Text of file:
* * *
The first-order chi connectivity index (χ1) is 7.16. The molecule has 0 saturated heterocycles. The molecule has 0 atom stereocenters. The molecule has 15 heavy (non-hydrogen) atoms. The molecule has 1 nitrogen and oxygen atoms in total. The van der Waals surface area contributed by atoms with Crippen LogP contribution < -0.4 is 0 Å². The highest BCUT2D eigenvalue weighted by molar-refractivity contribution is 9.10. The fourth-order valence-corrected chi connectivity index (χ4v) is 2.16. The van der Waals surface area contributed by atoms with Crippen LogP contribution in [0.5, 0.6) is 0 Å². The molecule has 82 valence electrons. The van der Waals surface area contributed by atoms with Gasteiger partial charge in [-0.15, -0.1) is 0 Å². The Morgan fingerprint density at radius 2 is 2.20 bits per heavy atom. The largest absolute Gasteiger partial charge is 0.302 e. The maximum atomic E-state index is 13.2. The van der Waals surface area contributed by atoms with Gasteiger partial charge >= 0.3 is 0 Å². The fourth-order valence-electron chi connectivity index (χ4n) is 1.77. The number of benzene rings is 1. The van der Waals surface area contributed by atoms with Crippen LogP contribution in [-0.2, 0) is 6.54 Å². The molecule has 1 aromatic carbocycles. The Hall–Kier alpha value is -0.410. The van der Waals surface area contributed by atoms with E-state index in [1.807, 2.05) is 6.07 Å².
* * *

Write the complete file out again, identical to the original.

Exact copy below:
The first-order chi connectivity index (χ1) is 7.16. The molecule has 0 saturated heterocycles. The molecule has 0 atom stereocenters. The molecule has 15 heavy (non-hydrogen) atoms. The molecule has 1 nitrogen and oxygen atoms in total. The van der Waals surface area contributed by atoms with Crippen LogP contribution < -0.4 is 0 Å². The highest BCUT2D eigenvalue weighted by molar-refractivity contribution is 9.10. The fourth-order valence-corrected chi connectivity index (χ4v) is 2.16. The van der Waals surface area contributed by atoms with Crippen LogP contribution in [0.5, 0.6) is 0 Å². The molecule has 82 valence electrons. The van der Waals surface area contributed by atoms with Gasteiger partial charge in [-0.15, -0.1) is 0 Å². The Morgan fingerprint density at radius 2 is 2.20 bits per heavy atom. The largest absolute Gasteiger partial charge is 0.302 e. The maximum atomic E-state index is 13.2. The van der Waals surface area contributed by atoms with Gasteiger partial charge >= 0.3 is 0 Å². The fourth-order valence-electron chi connectivity index (χ4n) is 1.77. The number of benzene rings is 1. The van der Waals surface area contributed by atoms with Crippen LogP contribution in [-0.2, 0) is 6.54 Å². The molecule has 1 aromatic carbocycles. The Hall–Kier alpha value is -0.410. The van der Waals surface area contributed by atoms with E-state index in [1.807, 2.05) is 6.07 Å².